Recently, Valve was fined over EUR1.6 million for region-locking its PC games. The company said it would appeal the decision, but not before being fined for not cooperating with the Commission. Valve is not the only one affected by the fine. Focus Home Interactive, one of the biggest publishers of games, was also fined.
Valve pc 7.8m eu digital single region-locking
Valve and five other publishers were recently fined by the European Commission for violating EU competition rules by geo-blocking PC games. The games had region-locked keys that were only able to be activated within specific EU countries. The EU Digital Single Market bans such practices.
The European Commission’s investigation was prompted by reports of region-locking in the PC gaming market. Valve stopped region-locking in the EU in 2015, and only allowed it within EU member states. However, four other publishers are still limiting cross-border sales.
Valve, one of five PC video game publishers, has said it will appeal the European Commission’s decision. It says it cooperated with the EC and provided evidence, but does not agree with their findings. The company also says that it disagrees with the fine imposed by the EU.
Valve’s EC fine was based on the number of complaints received over the last 90 days. The company reported 75,000 customer support requests per day, with refund requests accounting for the largest proportion. It also says it can fix account security issues within hours.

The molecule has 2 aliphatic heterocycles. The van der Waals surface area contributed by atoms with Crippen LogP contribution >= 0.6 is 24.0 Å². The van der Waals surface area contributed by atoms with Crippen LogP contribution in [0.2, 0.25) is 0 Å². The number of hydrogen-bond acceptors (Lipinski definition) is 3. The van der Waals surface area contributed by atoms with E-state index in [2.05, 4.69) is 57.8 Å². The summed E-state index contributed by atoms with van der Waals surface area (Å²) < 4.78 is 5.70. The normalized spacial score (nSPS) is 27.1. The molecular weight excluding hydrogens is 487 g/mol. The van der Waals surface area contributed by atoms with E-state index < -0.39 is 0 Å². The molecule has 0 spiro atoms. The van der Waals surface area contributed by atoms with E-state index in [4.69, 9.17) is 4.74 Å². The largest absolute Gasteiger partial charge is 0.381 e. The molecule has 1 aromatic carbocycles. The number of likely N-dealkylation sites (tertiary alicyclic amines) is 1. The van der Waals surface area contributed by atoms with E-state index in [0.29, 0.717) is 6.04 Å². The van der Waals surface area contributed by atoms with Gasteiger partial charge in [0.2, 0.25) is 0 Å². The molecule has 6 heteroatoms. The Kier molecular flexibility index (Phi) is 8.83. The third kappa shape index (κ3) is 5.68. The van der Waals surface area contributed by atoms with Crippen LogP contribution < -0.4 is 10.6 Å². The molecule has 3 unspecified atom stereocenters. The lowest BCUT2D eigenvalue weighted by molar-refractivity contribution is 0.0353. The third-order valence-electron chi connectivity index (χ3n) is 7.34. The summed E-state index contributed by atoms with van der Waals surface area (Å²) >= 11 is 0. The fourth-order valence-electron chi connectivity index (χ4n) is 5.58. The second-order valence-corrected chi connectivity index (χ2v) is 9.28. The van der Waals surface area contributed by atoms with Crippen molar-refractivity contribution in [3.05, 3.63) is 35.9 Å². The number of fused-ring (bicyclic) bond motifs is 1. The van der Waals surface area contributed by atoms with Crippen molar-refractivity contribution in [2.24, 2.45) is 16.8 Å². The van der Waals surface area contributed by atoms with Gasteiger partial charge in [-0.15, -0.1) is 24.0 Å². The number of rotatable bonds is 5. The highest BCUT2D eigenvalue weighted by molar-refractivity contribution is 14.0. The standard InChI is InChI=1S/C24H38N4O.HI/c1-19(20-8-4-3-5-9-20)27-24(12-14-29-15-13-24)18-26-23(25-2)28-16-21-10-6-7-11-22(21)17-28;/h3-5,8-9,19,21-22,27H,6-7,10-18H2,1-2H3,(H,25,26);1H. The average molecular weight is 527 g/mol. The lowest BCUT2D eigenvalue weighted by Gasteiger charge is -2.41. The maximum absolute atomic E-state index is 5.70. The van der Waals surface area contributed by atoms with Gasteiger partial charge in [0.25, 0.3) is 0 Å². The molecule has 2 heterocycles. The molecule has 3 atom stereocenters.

Valve fined over EUR1.6 million for not cooperating with Commission
In a recent decision, the European Commission fined Valve and five other publishers over antitrust violations. The Commission alleged that these companies were engaging in unlawful geo-blocking practices and preventing consumers from accessing cheaper games in other countries. Valve owns the popular online PC gaming website Steam and received a fine of over EUR1.6 million.
The Commission cited Article 101 of the TFEU and Article 53 of the Agreement on the European Economic Area as legal grounds for its decision. The Commission also said that the practice of geo-blocking is illegal and violated the rules governing the EU’s Digital Single Market.
The Commission found that Valve’s practices of geo-blocking prevented European consumers from playing PC games in countries other than their own. This deprived European consumers of the benefits of the Digital Single Market. The Commission ordered Valve to stop its practices. Valve agreed to the terms of the fine, including the removal of geo-blocking.
Valve had been limiting unsolicited customer sales, also known as passive sales, in several EU countries. This allegedly undermined the Digital Single Market’s objective of encouraging consumers to shop around. However, the fine did not specify whether Valve had any defenses based on its bilateral agreements with resellers. In the coming months, Valve will have to publish its reasoning for the fine.
Valve says it plans to appeal the decision
Valve has announced it plans to appeal the decision against it. The company is allowed three months to make changes to its policies. The ruling is considered to be an enormous victory for consumers, especially in the EU. The decision has the potential to have a sweeping effect on the gaming industry. It could change the way games are distributed.